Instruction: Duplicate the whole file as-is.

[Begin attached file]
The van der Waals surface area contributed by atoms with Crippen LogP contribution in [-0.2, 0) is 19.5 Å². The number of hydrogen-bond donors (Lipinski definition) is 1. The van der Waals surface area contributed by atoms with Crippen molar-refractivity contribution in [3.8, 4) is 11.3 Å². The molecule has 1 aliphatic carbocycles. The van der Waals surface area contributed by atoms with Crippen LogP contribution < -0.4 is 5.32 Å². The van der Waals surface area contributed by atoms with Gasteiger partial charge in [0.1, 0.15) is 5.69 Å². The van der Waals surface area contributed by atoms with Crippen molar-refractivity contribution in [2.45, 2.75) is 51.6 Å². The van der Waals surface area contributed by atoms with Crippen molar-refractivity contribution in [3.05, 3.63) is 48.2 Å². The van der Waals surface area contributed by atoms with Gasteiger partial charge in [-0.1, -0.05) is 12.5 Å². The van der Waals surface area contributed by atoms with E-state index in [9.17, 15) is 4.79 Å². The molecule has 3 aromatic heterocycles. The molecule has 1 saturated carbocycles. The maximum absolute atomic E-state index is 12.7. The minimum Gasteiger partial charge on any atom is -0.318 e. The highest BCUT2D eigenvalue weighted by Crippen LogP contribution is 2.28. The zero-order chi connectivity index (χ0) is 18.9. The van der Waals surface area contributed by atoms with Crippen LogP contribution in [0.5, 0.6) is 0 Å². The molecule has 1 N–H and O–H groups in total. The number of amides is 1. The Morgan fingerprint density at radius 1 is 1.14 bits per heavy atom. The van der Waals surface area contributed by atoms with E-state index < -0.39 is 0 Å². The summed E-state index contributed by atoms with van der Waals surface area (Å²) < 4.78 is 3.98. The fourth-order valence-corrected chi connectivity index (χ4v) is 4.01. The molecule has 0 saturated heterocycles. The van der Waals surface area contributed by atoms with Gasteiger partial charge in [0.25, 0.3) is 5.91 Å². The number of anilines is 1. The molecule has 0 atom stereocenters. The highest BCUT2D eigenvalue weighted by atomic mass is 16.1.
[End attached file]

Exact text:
The van der Waals surface area contributed by atoms with Crippen LogP contribution in [-0.2, 0) is 19.5 Å². The number of hydrogen-bond donors (Lipinski definition) is 1. The van der Waals surface area contributed by atoms with Crippen molar-refractivity contribution in [3.8, 4) is 11.3 Å². The molecule has 1 aliphatic carbocycles. The van der Waals surface area contributed by atoms with Crippen LogP contribution < -0.4 is 5.32 Å². The van der Waals surface area contributed by atoms with Gasteiger partial charge in [0.1, 0.15) is 5.69 Å². The van der Waals surface area contributed by atoms with Crippen molar-refractivity contribution in [2.45, 2.75) is 51.6 Å². The van der Waals surface area contributed by atoms with Crippen molar-refractivity contribution in [3.05, 3.63) is 48.2 Å². The van der Waals surface area contributed by atoms with Gasteiger partial charge in [-0.1, -0.05) is 12.5 Å². The van der Waals surface area contributed by atoms with E-state index in [9.17, 15) is 4.79 Å². The molecule has 3 aromatic heterocycles. The molecule has 1 saturated carbocycles. The maximum absolute atomic E-state index is 12.7. The minimum Gasteiger partial charge on any atom is -0.318 e. The highest BCUT2D eigenvalue weighted by Crippen LogP contribution is 2.28. The zero-order chi connectivity index (χ0) is 18.9. The van der Waals surface area contributed by atoms with Crippen LogP contribution in [0.5, 0.6) is 0 Å². The molecule has 1 N–H and O–H groups in total. The number of amides is 1. The Morgan fingerprint density at radius 1 is 1.14 bits per heavy atom. The van der Waals surface area contributed by atoms with E-state index < -0.39 is 0 Å². The summed E-state index contributed by atoms with van der Waals surface area (Å²) < 4.78 is 3.98. The fourth-order valence-corrected chi connectivity index (χ4v) is 4.01. The molecule has 0 saturated heterocycles. The van der Waals surface area contributed by atoms with Gasteiger partial charge in [0.25, 0.3) is 5.91 Å². The number of anilines is 1. The molecule has 0 atom stereocenters. The highest BCUT2D eigenvalue weighted by atomic mass is 16.1.